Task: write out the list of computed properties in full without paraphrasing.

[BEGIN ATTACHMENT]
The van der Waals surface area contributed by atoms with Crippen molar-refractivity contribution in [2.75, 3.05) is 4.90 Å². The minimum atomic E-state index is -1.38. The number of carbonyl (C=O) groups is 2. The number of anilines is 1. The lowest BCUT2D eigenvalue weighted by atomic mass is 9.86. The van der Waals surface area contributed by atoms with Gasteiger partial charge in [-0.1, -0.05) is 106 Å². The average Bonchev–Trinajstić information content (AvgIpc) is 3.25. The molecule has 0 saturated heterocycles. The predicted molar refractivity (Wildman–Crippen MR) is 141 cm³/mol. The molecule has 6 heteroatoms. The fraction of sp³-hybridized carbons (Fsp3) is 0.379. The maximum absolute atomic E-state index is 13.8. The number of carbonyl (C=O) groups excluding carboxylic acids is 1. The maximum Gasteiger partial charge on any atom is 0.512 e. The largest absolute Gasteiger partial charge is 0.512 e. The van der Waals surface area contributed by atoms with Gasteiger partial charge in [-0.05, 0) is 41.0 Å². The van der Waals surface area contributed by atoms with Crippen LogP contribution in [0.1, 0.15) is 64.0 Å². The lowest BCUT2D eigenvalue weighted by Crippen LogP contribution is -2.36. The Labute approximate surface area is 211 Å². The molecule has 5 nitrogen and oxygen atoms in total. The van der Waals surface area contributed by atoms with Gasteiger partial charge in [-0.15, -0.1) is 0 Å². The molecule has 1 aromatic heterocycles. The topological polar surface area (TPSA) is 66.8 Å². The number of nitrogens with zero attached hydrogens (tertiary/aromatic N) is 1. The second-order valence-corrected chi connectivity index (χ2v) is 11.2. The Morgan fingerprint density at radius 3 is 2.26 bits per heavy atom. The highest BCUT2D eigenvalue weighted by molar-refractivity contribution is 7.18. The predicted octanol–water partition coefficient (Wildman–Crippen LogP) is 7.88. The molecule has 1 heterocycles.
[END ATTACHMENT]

The van der Waals surface area contributed by atoms with Crippen molar-refractivity contribution in [2.75, 3.05) is 4.90 Å². The minimum atomic E-state index is -1.38. The number of carbonyl (C=O) groups is 2. The number of anilines is 1. The lowest BCUT2D eigenvalue weighted by atomic mass is 9.86. The van der Waals surface area contributed by atoms with Gasteiger partial charge in [-0.1, -0.05) is 106 Å². The average Bonchev–Trinajstić information content (AvgIpc) is 3.25. The molecule has 0 saturated heterocycles. The predicted molar refractivity (Wildman–Crippen MR) is 141 cm³/mol. The molecule has 6 heteroatoms. The fraction of sp³-hybridized carbons (Fsp3) is 0.379. The maximum absolute atomic E-state index is 13.8. The number of carbonyl (C=O) groups excluding carboxylic acids is 1. The maximum Gasteiger partial charge on any atom is 0.512 e. The largest absolute Gasteiger partial charge is 0.512 e. The van der Waals surface area contributed by atoms with Gasteiger partial charge in [-0.05, 0) is 41.0 Å². The van der Waals surface area contributed by atoms with Crippen LogP contribution in [0.1, 0.15) is 64.0 Å². The lowest BCUT2D eigenvalue weighted by Crippen LogP contribution is -2.36. The Labute approximate surface area is 211 Å². The molecule has 5 nitrogen and oxygen atoms in total. The van der Waals surface area contributed by atoms with Gasteiger partial charge in [-0.15, -0.1) is 0 Å². The molecule has 1 aromatic heterocycles. The topological polar surface area (TPSA) is 66.8 Å². The number of nitrogens with zero attached hydrogens (tertiary/aromatic N) is 1. The second-order valence-corrected chi connectivity index (χ2v) is 11.2. The Morgan fingerprint density at radius 3 is 2.26 bits per heavy atom. The highest BCUT2D eigenvalue weighted by molar-refractivity contribution is 7.18. The predicted octanol–water partition coefficient (Wildman–Crippen LogP) is 7.88. The molecule has 1 heterocycles.